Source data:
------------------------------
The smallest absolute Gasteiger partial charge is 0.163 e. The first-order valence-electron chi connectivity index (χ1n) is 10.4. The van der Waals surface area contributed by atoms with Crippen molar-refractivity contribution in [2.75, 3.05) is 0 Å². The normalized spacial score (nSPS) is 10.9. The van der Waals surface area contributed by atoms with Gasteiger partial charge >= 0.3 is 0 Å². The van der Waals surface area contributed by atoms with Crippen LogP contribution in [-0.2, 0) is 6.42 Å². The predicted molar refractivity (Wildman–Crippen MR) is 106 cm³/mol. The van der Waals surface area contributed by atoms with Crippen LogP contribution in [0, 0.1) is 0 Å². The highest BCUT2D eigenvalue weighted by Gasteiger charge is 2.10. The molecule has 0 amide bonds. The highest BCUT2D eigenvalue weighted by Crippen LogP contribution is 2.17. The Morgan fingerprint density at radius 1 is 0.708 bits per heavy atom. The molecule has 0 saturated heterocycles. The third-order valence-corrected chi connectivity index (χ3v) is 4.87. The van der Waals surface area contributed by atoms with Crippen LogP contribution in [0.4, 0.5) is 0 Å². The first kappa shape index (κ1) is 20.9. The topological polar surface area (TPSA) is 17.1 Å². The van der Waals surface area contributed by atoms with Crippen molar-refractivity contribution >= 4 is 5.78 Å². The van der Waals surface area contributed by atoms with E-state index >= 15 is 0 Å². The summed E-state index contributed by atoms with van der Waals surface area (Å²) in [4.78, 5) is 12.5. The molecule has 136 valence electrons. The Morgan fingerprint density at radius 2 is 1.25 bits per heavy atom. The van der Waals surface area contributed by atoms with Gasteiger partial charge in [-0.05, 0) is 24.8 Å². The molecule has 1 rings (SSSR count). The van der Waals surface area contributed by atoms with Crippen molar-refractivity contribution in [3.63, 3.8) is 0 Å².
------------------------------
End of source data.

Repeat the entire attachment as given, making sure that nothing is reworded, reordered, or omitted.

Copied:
The smallest absolute Gasteiger partial charge is 0.163 e. The first-order valence-electron chi connectivity index (χ1n) is 10.4. The van der Waals surface area contributed by atoms with Crippen molar-refractivity contribution in [2.75, 3.05) is 0 Å². The normalized spacial score (nSPS) is 10.9. The van der Waals surface area contributed by atoms with Gasteiger partial charge >= 0.3 is 0 Å². The van der Waals surface area contributed by atoms with Crippen LogP contribution in [-0.2, 0) is 6.42 Å². The predicted molar refractivity (Wildman–Crippen MR) is 106 cm³/mol. The van der Waals surface area contributed by atoms with Crippen LogP contribution in [0, 0.1) is 0 Å². The highest BCUT2D eigenvalue weighted by Gasteiger charge is 2.10. The molecule has 0 amide bonds. The highest BCUT2D eigenvalue weighted by Crippen LogP contribution is 2.17. The Morgan fingerprint density at radius 1 is 0.708 bits per heavy atom. The molecule has 0 saturated heterocycles. The third-order valence-corrected chi connectivity index (χ3v) is 4.87. The van der Waals surface area contributed by atoms with Crippen LogP contribution in [0.4, 0.5) is 0 Å². The first kappa shape index (κ1) is 20.9. The topological polar surface area (TPSA) is 17.1 Å². The van der Waals surface area contributed by atoms with Crippen molar-refractivity contribution >= 4 is 5.78 Å². The van der Waals surface area contributed by atoms with E-state index >= 15 is 0 Å². The summed E-state index contributed by atoms with van der Waals surface area (Å²) in [4.78, 5) is 12.5. The molecule has 136 valence electrons. The Morgan fingerprint density at radius 2 is 1.25 bits per heavy atom. The van der Waals surface area contributed by atoms with Gasteiger partial charge in [-0.05, 0) is 24.8 Å². The molecule has 1 rings (SSSR count). The van der Waals surface area contributed by atoms with Crippen molar-refractivity contribution in [3.63, 3.8) is 0 Å².